avatar Anymouse September 17, 2011 at 5:53 pm

I have no reason to believe that the criminal population would not be larger without the large amount of consumer conveniences available without criminality. If they become harder to get, crime will go up.

The modern order has been breaking down and perverting itself for sometime, and these just underscore it’s bankruptcy and degeneracy.

avatar JonF September 18, 2011 at 5:30 pm

Anymouse,
I dislike (and disbelieve) the formulation “poverty–> crime”. It does a huge disservice to poor people to suggest they are all naturally wicked, as well as being poor. They aren’t– only a small minority are, though to be sure the poor do suffer as crime victims more often than the rest of us.
Nor do I foresee a future without ‘consumer covneniences”. Our technological toys have been getting cheaper, not dearer. It’s the big ticket items (housing, healthcare and education) that are soaring.
And again, I reject any sort of determinism when it comes to human behavior. Our grandparents* lived with less than we have– and they did not all become depraved on account of that fact. There’s a lot more to making a criminal than straightened material circumstnaces. I doubt even the most bleedingheart of liberals would disagree.

* My grandparents were all born in the late 1800s so you may know where I am coming from on this. I realize others here may have shallower roots.

avatar KenJ September 19, 2011 at 10:18 am

Europe (incl Britain) has led the way into the welfare state (socialist democracy), which has undermined the liberal democratic values and mores on which it was built. For all of its problems, American consumerism/capitalism is hard to finger as the root cause of Britain’s current social ills. What we have, here and abroad, are droves of twenty-somethings who have spent their entire lives connected to parental or government tits and haven’t learned the value or necessity of working to achieve or acquire.

avatar FLD September 19, 2011 at 2:45 pm

Please. This “I’ve met some young people and they are just the worst, so clearly all young people are worthless” reasoning is just bad. Like young people are a different species, incapable of critical thought, generosity or aspirations? It’s barely a complete thought, and only serves to indicate that, whatever you may say, you’re willing to accept the limit of your experience as the limit of all empirical truth. But I am just killing time in between sexual encounters and TV football games.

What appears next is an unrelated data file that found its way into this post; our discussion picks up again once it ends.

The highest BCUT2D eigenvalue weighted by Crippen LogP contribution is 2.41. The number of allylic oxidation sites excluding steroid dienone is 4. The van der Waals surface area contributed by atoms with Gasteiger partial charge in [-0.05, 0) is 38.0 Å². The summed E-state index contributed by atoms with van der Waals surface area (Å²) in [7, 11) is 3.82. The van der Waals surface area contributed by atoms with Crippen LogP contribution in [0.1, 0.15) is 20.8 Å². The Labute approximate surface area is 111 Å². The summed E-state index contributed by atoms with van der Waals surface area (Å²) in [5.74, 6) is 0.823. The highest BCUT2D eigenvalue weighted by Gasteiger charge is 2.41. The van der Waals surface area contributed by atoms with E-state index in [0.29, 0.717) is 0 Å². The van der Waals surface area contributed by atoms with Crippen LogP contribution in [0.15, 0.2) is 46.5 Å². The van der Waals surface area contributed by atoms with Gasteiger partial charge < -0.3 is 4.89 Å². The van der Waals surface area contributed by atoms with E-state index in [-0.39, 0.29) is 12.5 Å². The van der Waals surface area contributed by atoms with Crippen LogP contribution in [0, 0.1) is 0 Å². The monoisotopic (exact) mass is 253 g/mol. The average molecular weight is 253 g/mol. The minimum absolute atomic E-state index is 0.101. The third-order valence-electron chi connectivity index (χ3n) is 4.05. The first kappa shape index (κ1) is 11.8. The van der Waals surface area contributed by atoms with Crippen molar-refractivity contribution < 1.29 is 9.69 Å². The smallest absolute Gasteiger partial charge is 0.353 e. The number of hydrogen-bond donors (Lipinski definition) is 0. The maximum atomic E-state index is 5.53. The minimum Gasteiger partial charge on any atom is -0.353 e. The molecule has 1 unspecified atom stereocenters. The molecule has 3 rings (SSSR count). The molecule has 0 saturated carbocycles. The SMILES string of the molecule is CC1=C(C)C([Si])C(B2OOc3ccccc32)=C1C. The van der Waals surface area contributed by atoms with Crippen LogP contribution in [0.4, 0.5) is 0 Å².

avatar JonF September 19, 2011 at 8:05 pm

Re: Europe (incl Britain) has led the way into the welfare state

Yes, such a horrible idea that those of modest means are not doomed to lives nasty, brutish and short.
With Social Darwinist sentiments so much the rage these days I am glad my Church history goes back a far distance so as to include worthies like Cyril of Alexandria, whose sermons on the subject of wealth and poverty could bring a smile to Karl Marx’s sour mouth, and John Chrysostom who told an Empress to her face that she should quit with the wild partying and start taking care of her people which is what Christian governance exists for.
The alternative of the welfare state is the ill-fare state (of which history is replete with examples) and if it makes a return you will not be so happy with things.

avatar David September 20, 2011 at 1:26 pm

JonF and those others who think that these are more isolated silos of malediction, consider for a moment the state of marriage in America. You say, “the world didn’t go down the crapper because of the 1960′s” but that’s because you’ve accepted the crapper. For the first time in the recorded history of man adults who are in some sense “single” out number adults who are “married”. This alone is a disaster of Biblical proportions. That you don’t think it is the crapper because we have MRI machines, plenty of meat on the BBQ and folks still stopping at traffic lights is telling.

I am no Malthusian (some FPRers turn that way) but I do believe that as long as we can keep feeding the beast cheaply, the sorts of things you consider “evil” will remain relatively isolated. However, abortion, drug use (both of the narcotic and more subtle kinds), and the ignobling swill of modern hedonism will rule the pointless lives of our inhuman little consumers.

Frankly my divorce with my first wife is a worse crime (with far greater consequences socially and ontologically) than a hoodlum smash and grabbing an iPod. The difference is, we’ve accepted the sin I commit and decided his is worthy of incarceration. That tells me more about our complicity in evil than any essay on FPR (mind you, I think this one was excellent).

avatar Caleb S. September 20, 2011 at 2:17 pm

When did this site become a boiling stew of self-loathing…?

avatar David September 20, 2011 at 11:06 pm

Caleb S, self-loathing? Is that what you see in our willingness to engage in introspection. Hardly. Not everyone drunk on the wine of dominant cultural mythos is self-loathing. In fact, I’m quite a prideful fellow.

I suppose the Pharisee never really understands the prayer of the publican.

It can be demonstrated that divorce is worse than theft. We accept the one (claiming that in fact, things ain’t so bad) and we put the perpetrators of the other in prison (and call the perps “bad people”).